Current York BabyLab Projects

Animals books
Production and perception

This study aims to replicate a study we ran a few years ago in Wales (see DePaolis, Vihman and Keren-Portnoy, 2011. For a recent replication in Italian, see Majorano, Vihman and DePaolis, 2013). It investigates the way they listen to the speech they hear. We are interested in whether babies at this age notice speech that contains the sounds they regularly produce more than speech that contains sounds that they rarely produce.

Read more
Effects of input

This study, funded by the ESRC, aims to investigate how the way that parents talk to their babies can affect babies’ language development. The study involves two different experiments. In the first experiment we are working with babies aged 6 months to see how parental input might have an effect on what sort of words babies pick up in their first few months. In the second experiment we are working with babies aged 11.5 months to see how parents’ reading to their babies might help the babies learn new words.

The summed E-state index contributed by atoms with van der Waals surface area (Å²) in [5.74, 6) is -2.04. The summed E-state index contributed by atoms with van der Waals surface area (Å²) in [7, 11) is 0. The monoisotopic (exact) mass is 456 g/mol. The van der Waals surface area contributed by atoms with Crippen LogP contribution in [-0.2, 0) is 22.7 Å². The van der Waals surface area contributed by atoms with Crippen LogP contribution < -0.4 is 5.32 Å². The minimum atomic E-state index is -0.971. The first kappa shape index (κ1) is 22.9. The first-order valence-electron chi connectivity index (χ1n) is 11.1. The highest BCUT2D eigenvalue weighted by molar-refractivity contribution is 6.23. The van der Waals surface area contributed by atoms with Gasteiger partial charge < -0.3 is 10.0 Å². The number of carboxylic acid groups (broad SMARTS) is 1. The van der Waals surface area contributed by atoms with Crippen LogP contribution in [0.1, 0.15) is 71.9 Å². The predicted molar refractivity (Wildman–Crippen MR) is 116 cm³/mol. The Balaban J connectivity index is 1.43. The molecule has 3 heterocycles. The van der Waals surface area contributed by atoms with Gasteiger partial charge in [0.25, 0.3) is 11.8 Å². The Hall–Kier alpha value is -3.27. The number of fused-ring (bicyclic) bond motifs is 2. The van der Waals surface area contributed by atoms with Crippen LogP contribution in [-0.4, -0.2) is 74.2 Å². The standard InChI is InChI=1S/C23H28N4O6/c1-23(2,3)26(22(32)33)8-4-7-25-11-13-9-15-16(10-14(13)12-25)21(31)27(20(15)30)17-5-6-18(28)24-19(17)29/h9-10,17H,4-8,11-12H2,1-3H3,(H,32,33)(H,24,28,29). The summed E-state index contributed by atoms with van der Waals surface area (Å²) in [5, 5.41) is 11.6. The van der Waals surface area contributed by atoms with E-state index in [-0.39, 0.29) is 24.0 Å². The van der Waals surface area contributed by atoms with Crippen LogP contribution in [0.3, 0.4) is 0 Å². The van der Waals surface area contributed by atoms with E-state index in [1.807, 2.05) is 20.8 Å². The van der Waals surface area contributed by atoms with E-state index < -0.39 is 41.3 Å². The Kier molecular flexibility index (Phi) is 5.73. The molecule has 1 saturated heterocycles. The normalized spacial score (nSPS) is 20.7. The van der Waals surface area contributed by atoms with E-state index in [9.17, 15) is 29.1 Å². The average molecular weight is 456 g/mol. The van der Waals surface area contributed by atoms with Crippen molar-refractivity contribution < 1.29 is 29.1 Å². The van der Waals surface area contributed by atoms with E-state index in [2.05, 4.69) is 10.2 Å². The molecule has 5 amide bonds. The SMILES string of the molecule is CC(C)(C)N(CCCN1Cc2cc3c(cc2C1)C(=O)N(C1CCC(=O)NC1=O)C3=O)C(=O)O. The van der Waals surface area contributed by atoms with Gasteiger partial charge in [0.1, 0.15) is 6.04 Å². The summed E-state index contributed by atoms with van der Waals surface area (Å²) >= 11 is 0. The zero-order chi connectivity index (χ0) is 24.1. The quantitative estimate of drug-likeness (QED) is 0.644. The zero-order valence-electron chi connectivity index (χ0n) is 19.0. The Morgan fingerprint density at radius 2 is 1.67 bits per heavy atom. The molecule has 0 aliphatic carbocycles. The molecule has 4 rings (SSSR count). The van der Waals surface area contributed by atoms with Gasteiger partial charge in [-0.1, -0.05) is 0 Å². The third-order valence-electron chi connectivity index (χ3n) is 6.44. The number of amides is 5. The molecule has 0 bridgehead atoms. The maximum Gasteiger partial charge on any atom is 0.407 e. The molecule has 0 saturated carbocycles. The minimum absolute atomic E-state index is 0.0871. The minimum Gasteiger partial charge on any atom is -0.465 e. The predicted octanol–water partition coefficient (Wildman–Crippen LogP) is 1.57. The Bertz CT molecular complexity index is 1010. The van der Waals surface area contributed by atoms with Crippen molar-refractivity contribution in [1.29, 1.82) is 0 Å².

Read more
Loss of ‘universal listening’

Doctoral research by Mariam Dar

Studies have shown that infants in the first months of life can distinguish most of the speech sounds used in different languages, whereas adults have a great deal of trouble learning to hear differences between sounds that don’t occur in their language. The shift away from the ‘universal listening’ of infants seems to occur already toward the end of the first year of life.

Read more
Memory consolidation in infancy

The study is designed to investigate the nature of word learning in infants. Studies have shown that when adults are trained on a novel task, their memory may at first be vulnerable to interference from other learning; a period of several hours free of such interference is needed to ensure ‘consolidation’, or stabilization of the memory; sleep leads to further improvements in remembering, without a need for further training.

Read more